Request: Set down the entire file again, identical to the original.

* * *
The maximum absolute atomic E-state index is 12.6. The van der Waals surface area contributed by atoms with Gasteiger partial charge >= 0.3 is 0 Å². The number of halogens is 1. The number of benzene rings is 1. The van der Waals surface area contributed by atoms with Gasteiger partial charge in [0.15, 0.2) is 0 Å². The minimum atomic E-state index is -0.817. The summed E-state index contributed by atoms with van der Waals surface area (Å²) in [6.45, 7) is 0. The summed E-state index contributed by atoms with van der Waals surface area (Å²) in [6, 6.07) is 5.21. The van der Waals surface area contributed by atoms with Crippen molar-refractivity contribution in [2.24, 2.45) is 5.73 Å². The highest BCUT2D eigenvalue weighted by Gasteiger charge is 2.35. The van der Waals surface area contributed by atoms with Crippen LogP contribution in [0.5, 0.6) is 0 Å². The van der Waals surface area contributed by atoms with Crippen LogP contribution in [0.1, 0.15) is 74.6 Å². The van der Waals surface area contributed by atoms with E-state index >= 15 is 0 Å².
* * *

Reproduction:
The maximum absolute atomic E-state index is 12.6. The van der Waals surface area contributed by atoms with Gasteiger partial charge >= 0.3 is 0 Å². The number of halogens is 1. The number of benzene rings is 1. The van der Waals surface area contributed by atoms with Gasteiger partial charge in [0.15, 0.2) is 0 Å². The minimum atomic E-state index is -0.817. The summed E-state index contributed by atoms with van der Waals surface area (Å²) in [6.45, 7) is 0. The summed E-state index contributed by atoms with van der Waals surface area (Å²) in [6, 6.07) is 5.21. The van der Waals surface area contributed by atoms with Crippen molar-refractivity contribution in [2.24, 2.45) is 5.73 Å². The highest BCUT2D eigenvalue weighted by Gasteiger charge is 2.35. The van der Waals surface area contributed by atoms with Crippen LogP contribution in [0.5, 0.6) is 0 Å². The van der Waals surface area contributed by atoms with Crippen LogP contribution in [0.1, 0.15) is 74.6 Å². The van der Waals surface area contributed by atoms with E-state index >= 15 is 0 Å².